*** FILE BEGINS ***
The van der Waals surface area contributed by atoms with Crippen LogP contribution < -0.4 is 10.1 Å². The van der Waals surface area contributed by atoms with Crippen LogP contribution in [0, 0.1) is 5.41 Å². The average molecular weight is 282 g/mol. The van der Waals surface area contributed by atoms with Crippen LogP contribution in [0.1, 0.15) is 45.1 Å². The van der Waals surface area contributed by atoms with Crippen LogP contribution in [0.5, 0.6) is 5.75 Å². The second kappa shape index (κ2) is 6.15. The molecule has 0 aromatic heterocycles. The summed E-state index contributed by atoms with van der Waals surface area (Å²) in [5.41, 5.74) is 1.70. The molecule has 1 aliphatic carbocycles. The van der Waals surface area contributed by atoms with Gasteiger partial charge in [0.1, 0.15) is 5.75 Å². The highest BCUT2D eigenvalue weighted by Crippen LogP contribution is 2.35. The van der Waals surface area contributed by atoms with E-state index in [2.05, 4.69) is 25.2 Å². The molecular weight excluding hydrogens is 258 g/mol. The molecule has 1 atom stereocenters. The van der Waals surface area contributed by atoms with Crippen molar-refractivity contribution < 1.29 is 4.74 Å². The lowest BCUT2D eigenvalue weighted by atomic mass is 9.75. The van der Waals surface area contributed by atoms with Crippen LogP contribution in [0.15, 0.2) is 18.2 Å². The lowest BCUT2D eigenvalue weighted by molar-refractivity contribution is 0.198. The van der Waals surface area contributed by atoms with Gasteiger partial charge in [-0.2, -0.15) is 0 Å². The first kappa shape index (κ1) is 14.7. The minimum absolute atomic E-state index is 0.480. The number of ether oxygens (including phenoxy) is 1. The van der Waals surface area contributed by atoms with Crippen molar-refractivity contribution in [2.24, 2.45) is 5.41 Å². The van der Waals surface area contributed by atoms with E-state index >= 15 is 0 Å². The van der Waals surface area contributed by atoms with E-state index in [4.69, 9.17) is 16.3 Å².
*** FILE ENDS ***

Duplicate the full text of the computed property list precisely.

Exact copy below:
The van der Waals surface area contributed by atoms with Crippen LogP contribution < -0.4 is 10.1 Å². The van der Waals surface area contributed by atoms with Crippen LogP contribution in [0, 0.1) is 5.41 Å². The average molecular weight is 282 g/mol. The van der Waals surface area contributed by atoms with Crippen LogP contribution in [0.1, 0.15) is 45.1 Å². The van der Waals surface area contributed by atoms with Crippen LogP contribution in [0.5, 0.6) is 5.75 Å². The second kappa shape index (κ2) is 6.15. The molecule has 0 aromatic heterocycles. The summed E-state index contributed by atoms with van der Waals surface area (Å²) in [5.41, 5.74) is 1.70. The molecule has 1 aliphatic carbocycles. The van der Waals surface area contributed by atoms with Gasteiger partial charge in [0.1, 0.15) is 5.75 Å². The highest BCUT2D eigenvalue weighted by Crippen LogP contribution is 2.35. The van der Waals surface area contributed by atoms with E-state index in [2.05, 4.69) is 25.2 Å². The molecular weight excluding hydrogens is 258 g/mol. The molecule has 1 atom stereocenters. The van der Waals surface area contributed by atoms with Crippen molar-refractivity contribution < 1.29 is 4.74 Å². The lowest BCUT2D eigenvalue weighted by atomic mass is 9.75. The van der Waals surface area contributed by atoms with Crippen LogP contribution in [0.15, 0.2) is 18.2 Å². The lowest BCUT2D eigenvalue weighted by molar-refractivity contribution is 0.198. The van der Waals surface area contributed by atoms with Gasteiger partial charge in [-0.2, -0.15) is 0 Å². The first kappa shape index (κ1) is 14.7. The minimum absolute atomic E-state index is 0.480. The number of ether oxygens (including phenoxy) is 1. The van der Waals surface area contributed by atoms with Crippen molar-refractivity contribution in [2.24, 2.45) is 5.41 Å². The van der Waals surface area contributed by atoms with E-state index >= 15 is 0 Å². The van der Waals surface area contributed by atoms with E-state index in [4.69, 9.17) is 16.3 Å².